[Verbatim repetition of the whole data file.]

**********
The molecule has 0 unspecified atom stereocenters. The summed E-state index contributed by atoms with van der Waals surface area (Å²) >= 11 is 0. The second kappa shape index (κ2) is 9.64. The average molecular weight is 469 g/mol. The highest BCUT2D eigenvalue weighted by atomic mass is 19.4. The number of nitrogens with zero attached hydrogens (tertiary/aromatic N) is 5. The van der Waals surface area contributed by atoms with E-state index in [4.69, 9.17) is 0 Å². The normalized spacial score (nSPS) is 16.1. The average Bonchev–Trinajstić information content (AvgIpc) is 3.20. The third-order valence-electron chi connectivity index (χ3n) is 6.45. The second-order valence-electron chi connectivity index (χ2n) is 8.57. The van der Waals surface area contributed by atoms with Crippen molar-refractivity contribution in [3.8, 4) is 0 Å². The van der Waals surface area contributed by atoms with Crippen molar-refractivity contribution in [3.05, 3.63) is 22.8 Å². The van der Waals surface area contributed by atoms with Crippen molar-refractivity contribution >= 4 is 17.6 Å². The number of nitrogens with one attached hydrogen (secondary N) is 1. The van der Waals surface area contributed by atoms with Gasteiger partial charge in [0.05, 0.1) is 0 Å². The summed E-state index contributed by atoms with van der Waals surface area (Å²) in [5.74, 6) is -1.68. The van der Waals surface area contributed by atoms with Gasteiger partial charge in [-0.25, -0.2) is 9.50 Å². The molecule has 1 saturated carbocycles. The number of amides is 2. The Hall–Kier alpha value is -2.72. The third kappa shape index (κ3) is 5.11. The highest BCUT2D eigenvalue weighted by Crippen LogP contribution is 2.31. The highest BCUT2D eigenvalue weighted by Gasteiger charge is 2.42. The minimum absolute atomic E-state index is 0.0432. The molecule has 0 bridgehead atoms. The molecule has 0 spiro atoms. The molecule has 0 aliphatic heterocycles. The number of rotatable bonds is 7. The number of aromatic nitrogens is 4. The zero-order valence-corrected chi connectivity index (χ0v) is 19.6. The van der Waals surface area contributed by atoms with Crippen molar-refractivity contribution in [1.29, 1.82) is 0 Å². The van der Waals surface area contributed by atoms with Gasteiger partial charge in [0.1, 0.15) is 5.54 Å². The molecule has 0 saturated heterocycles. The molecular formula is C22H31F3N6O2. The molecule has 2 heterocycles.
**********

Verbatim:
The molecule has 0 unspecified atom stereocenters. The summed E-state index contributed by atoms with van der Waals surface area (Å²) >= 11 is 0. The second kappa shape index (κ2) is 9.64. The average molecular weight is 469 g/mol. The highest BCUT2D eigenvalue weighted by atomic mass is 19.4. The number of nitrogens with zero attached hydrogens (tertiary/aromatic N) is 5. The van der Waals surface area contributed by atoms with E-state index in [4.69, 9.17) is 0 Å². The normalized spacial score (nSPS) is 16.1. The average Bonchev–Trinajstić information content (AvgIpc) is 3.20. The third-order valence-electron chi connectivity index (χ3n) is 6.45. The second-order valence-electron chi connectivity index (χ2n) is 8.57. The van der Waals surface area contributed by atoms with Crippen molar-refractivity contribution in [3.8, 4) is 0 Å². The van der Waals surface area contributed by atoms with Crippen molar-refractivity contribution in [3.05, 3.63) is 22.8 Å². The van der Waals surface area contributed by atoms with Crippen molar-refractivity contribution >= 4 is 17.6 Å². The number of nitrogens with one attached hydrogen (secondary N) is 1. The van der Waals surface area contributed by atoms with Gasteiger partial charge in [0.05, 0.1) is 0 Å². The summed E-state index contributed by atoms with van der Waals surface area (Å²) in [5.74, 6) is -1.68. The van der Waals surface area contributed by atoms with Gasteiger partial charge in [-0.25, -0.2) is 9.50 Å². The molecule has 1 saturated carbocycles. The number of amides is 2. The Hall–Kier alpha value is -2.72. The third kappa shape index (κ3) is 5.11. The highest BCUT2D eigenvalue weighted by Crippen LogP contribution is 2.31. The highest BCUT2D eigenvalue weighted by Gasteiger charge is 2.42. The minimum absolute atomic E-state index is 0.0432. The molecule has 0 bridgehead atoms. The molecule has 0 spiro atoms. The molecule has 0 aliphatic heterocycles. The number of rotatable bonds is 7. The number of aromatic nitrogens is 4. The zero-order valence-corrected chi connectivity index (χ0v) is 19.6. The van der Waals surface area contributed by atoms with Crippen molar-refractivity contribution in [1.29, 1.82) is 0 Å². The van der Waals surface area contributed by atoms with Gasteiger partial charge in [0.1, 0.15) is 5.54 Å². The molecule has 0 saturated heterocycles. The molecular formula is C22H31F3N6O2. The molecule has 2 heterocycles.